Week 15: OB Interview questions

In a few weeks I will be meeting with an obstetrician at the nearest hospital to me. It’s a city hospital with a NICU and is known for being highly interventionist, and one person who has experience at the hospital (though not in L&D) told me that the staff has a generally patronizing attitude of “We know best, now do everything we say.” There are two other hospitals with NICUs in the area, although one of them is more than an hour away, so I don’t have too much choice if I end up needing a hospital.

This hospital became my first choice when I discovered that one particular OB has a collaborative attitude toward home birth and midwives. He has publicly said that pregnant people will be safer in situations where the OB and midwife have a collaborative, rather than hostile, relationship, and I could not agree more. I’d love to have a guarantee that he would be my doctor if I should have to transfer in labor, but I know that’s not how hospitals work – he teaches in addition to his clinical practice and there are at least 15 other doctors in the faculty practice. So I’m trying to figure out how to get the most out of this meeting, and how I may use it to determine whether this could be a safe place for me.

I’ll probably only have 30 minutes, if not less – I will ask beforehand to make sure I know how long I have. I need to structure my questions as carefully as I would an interview with a busy person with whom I have virtually no follow-up potential, so as not to miss the most important questions. I do think that I will learn a lot from things other than the actual answers to the questions – the surroundings, the atmosphere, the doctor’s attitude, tone of voice, etc.

My intro:

I’m planning a home birth with a licensed midwife, and I am doing research on backup hospital options to figure out what my first choice would be. I’d like to explore how we can create a collaborative relationship, in case I need to transfer. (2 minutes)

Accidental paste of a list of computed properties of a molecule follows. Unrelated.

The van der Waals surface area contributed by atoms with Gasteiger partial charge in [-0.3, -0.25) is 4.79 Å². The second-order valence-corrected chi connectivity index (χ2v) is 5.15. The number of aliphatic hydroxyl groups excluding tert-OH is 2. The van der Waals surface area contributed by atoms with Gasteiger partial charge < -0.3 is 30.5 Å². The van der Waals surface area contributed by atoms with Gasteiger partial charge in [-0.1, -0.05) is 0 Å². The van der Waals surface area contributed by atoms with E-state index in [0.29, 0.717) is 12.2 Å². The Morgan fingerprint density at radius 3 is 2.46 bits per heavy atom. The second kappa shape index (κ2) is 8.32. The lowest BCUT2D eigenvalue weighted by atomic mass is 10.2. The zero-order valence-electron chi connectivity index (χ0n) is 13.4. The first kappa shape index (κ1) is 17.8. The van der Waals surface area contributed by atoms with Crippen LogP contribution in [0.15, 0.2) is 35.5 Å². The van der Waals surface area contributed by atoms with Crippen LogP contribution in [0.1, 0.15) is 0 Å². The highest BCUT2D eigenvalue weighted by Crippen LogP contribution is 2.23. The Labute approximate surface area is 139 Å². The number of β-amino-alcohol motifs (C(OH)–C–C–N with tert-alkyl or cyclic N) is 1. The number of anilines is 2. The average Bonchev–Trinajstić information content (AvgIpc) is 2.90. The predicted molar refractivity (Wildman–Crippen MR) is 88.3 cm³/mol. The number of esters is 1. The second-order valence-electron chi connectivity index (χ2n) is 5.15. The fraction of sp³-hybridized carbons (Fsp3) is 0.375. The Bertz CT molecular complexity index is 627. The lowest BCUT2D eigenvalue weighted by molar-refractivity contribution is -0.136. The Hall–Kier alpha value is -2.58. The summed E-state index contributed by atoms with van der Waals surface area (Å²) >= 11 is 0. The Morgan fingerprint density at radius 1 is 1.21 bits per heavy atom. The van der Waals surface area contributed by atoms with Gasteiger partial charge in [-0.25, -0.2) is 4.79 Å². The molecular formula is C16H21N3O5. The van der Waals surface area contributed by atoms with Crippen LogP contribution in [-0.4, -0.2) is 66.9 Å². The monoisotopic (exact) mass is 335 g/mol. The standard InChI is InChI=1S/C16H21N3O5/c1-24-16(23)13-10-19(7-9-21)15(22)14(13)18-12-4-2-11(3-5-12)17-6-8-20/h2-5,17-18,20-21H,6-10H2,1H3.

Questions:

How are home birth transfers generally handled here? (5 minutes)

How does hospital staff practice informed consent and refusal? (5 minutes)

I have some very specific needs related to past trauma, meaning that staff would need to treat me differently from most other laboring women. What is the best way to communicate my needs? What is the chance they will be respected? (5-10 minutes)

Conclusion:

I want to work with you and foster goodwill. I am willing to have several visits with you and/or other doctors here, and I am willing to discuss tests or other prenatal care preferences you may have that would make you feel comfortable working with me. If you are willing to continue this relationship, let’s make a plan. (2 minutes)

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About investigatingbirth

My investigations of birth began in 2009 when I was trained as a doula. I helped women consider the evidence on common interventions, and helped them prepare for the physical and emotional challenge of giving birth. After some time it became clear to me that there was another type of challenge that I was unable to adequately prepare them for, the challenge of the maternity system. But it was only after my own traumatic birth in 2013 that I realized how little I had understood. I began to ask questions that few around me - doulas, nurses, midwives, doctors - were comfortable hearing. Questions like: Under what circumstances, and for what reasons, do doctors not practice informed consent? How do hospitals deal with other patient populations vulnerable to abuse? How does loss of professional autonomy, for obstetricians, and professional authority, for midwives, impact the quality of care they are capable of providing - regardless of their training? This blog will collect noteworthy information that attempts to answer these and other questions. Most of what you see here will be aggregated from other sources and analyzed. You will also see original interviews, and the occasional opinion piece or personal story, as I try to piece together a clear picture of the system in which American women give birth.
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